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Vegetables, antioxidants may lower lymphoma risk
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Roman Bystrianyk
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Joined: 02 May 2005
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PostPosted: Mon Jun 26, 2006 2:53 pm    Post subject: Vegetables, antioxidants may lower lymphoma risk Reply with quote

Amy Norton, "Vegetables, antioxidants may lower lymphoma risk",
Reuters, June 26, 2006,

Eating plenty of leafy greens, broccoli and Brussels sprouts may help
ward off the blood cancer non-Hodgkin's lymphoma, research findings

In a study of more than 800 U.S. adults with and without non-Hodgkin's
lymphoma (NHL), researchers found that those who ate the most
vegetables had a 42 percent lower risk of the cancer than those with
the lowest intakes.

In particular, leafy greens like spinach and kale, and cruciferous
vegetables like broccoli, Brussels sprouts and cauliflower, seemed to
be protective.

Similarly, the study found, two nutrients found in green vegetables --
lutein and zeaxanthin -- were related to a lower NHL risk. The same was
true of zinc, a mineral obtained through meat, nuts and beans.

The "working hypothesis" is that the antioxidant activity of these
vegetables and nutrients explains the connection, said study co-author
Dr. James R. Cerhan of the Mayo Clinic College of Medicine in
Rochester, Minnesota.

NHL begins in the lymphatic system, a component of the immune system
that carries disease-fighting white blood cells called lymphocytes. The
cancer arises when these cells become abnormal and begin to divide

Antioxidants help protect cells from such damage by neutralizing
molecules called reactive oxygen species. These substances are
byproducts of normal body processes, as well as environmental exposures
like cigarette smoke, and in excess they can damage body tissue and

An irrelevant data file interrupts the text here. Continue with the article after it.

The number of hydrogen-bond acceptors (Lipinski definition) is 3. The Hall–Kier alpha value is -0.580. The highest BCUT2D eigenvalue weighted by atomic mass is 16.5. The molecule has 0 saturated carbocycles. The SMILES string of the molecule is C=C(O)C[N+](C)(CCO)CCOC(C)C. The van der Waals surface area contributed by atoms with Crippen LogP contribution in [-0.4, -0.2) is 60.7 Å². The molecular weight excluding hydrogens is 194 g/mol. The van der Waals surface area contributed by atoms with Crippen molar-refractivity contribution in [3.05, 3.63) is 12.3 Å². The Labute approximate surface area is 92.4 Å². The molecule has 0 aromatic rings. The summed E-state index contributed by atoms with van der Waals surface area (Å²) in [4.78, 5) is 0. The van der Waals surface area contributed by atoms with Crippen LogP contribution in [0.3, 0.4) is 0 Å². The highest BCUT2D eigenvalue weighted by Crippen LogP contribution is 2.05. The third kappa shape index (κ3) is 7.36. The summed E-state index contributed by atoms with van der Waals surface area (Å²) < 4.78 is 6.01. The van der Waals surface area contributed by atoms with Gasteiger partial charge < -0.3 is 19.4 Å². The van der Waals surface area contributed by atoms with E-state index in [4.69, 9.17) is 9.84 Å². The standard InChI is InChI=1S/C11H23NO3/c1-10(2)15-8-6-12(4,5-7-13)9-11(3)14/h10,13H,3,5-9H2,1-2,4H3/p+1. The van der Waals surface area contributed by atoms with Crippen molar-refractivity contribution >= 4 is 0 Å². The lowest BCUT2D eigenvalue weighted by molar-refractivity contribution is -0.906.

lead to disease.

The new findings, published in the American Journal of Clinical
Nutrition, suggest "yet another benefit" of eating your vegetables,
Cerhan told Reuters Health.

Vegetables and fruits are probably the best way to get antioxidants, he
said, because these foods have a host of other nutrients that may all
work together to bestow health benefits.

The study included 466 adults with NHL who were enrolled in a national
cancer registry, along with 391 cancer-free adults who were matched to
patients by age, race and sex. Both groups answered questions about
their diet and other health and lifestyle factors.

In general, those who ate more than 20 servings of vegetables a week
had a 42 percent lower risk of NHL than those who ate eight weekly
servings or fewer. When the researchers looked at specific nutrients,
lutein and zeaxanthin stood out; people with the highest intakes were
about half as likely as those with the lowest to develop NHL.

This makes sense, Cerhan noted, given that the major vegetable sources
of these antioxidants, including spinach, kale and broccoli, also
seemed particularly protective against the cancer.

Zinc, a mineral important to immune function, was also linked to a
lower lymphoma risk. But Cerhan said this has not been seen in previous
studies, and more research is needed to know what to make of it.

SOURCE: American Journal of Clinical Nutrition, June 2006.
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